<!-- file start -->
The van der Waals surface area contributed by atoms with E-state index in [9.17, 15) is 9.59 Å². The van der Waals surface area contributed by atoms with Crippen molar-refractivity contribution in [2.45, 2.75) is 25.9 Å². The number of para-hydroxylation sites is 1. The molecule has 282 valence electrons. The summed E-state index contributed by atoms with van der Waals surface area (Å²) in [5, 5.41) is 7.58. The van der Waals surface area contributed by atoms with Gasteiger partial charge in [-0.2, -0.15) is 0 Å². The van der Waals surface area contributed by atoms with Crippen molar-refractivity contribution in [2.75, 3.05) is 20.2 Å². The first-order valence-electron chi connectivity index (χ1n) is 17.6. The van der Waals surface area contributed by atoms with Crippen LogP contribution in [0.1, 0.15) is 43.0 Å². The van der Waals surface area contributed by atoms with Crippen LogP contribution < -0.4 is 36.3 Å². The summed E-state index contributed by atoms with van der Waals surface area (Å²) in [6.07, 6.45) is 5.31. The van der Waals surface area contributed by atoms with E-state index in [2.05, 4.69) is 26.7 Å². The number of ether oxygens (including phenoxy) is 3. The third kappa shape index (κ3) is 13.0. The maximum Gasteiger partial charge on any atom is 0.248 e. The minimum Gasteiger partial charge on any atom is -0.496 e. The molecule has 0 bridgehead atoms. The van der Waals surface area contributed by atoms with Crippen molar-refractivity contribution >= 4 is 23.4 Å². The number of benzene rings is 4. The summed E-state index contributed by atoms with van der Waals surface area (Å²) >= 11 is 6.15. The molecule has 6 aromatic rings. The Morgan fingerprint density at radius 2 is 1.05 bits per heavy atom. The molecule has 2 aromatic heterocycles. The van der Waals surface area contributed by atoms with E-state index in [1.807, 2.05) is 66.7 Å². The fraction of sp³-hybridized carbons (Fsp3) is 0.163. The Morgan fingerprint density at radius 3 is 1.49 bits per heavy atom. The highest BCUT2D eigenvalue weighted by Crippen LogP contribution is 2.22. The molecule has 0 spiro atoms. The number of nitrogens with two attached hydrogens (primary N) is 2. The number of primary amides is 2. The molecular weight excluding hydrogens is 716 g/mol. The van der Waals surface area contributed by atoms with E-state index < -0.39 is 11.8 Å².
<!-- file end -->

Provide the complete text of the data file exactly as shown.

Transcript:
The van der Waals surface area contributed by atoms with E-state index in [9.17, 15) is 9.59 Å². The van der Waals surface area contributed by atoms with Crippen molar-refractivity contribution in [2.45, 2.75) is 25.9 Å². The number of para-hydroxylation sites is 1. The molecule has 282 valence electrons. The summed E-state index contributed by atoms with van der Waals surface area (Å²) in [5, 5.41) is 7.58. The van der Waals surface area contributed by atoms with Gasteiger partial charge in [-0.2, -0.15) is 0 Å². The van der Waals surface area contributed by atoms with Crippen molar-refractivity contribution in [2.75, 3.05) is 20.2 Å². The first-order valence-electron chi connectivity index (χ1n) is 17.6. The van der Waals surface area contributed by atoms with Crippen LogP contribution in [0.1, 0.15) is 43.0 Å². The van der Waals surface area contributed by atoms with Crippen LogP contribution < -0.4 is 36.3 Å². The summed E-state index contributed by atoms with van der Waals surface area (Å²) in [6.07, 6.45) is 5.31. The van der Waals surface area contributed by atoms with E-state index in [2.05, 4.69) is 26.7 Å². The number of ether oxygens (including phenoxy) is 3. The third kappa shape index (κ3) is 13.0. The maximum Gasteiger partial charge on any atom is 0.248 e. The minimum Gasteiger partial charge on any atom is -0.496 e. The molecule has 0 bridgehead atoms. The van der Waals surface area contributed by atoms with Crippen molar-refractivity contribution >= 4 is 23.4 Å². The number of benzene rings is 4. The summed E-state index contributed by atoms with van der Waals surface area (Å²) >= 11 is 6.15. The molecule has 6 aromatic rings. The Morgan fingerprint density at radius 2 is 1.05 bits per heavy atom. The molecule has 2 aromatic heterocycles. The van der Waals surface area contributed by atoms with E-state index in [1.807, 2.05) is 66.7 Å². The fraction of sp³-hybridized carbons (Fsp3) is 0.163. The Morgan fingerprint density at radius 3 is 1.49 bits per heavy atom. The highest BCUT2D eigenvalue weighted by Crippen LogP contribution is 2.22. The molecule has 0 spiro atoms. The number of nitrogens with two attached hydrogens (primary N) is 2. The number of primary amides is 2. The molecular weight excluding hydrogens is 716 g/mol. The van der Waals surface area contributed by atoms with E-state index < -0.39 is 11.8 Å².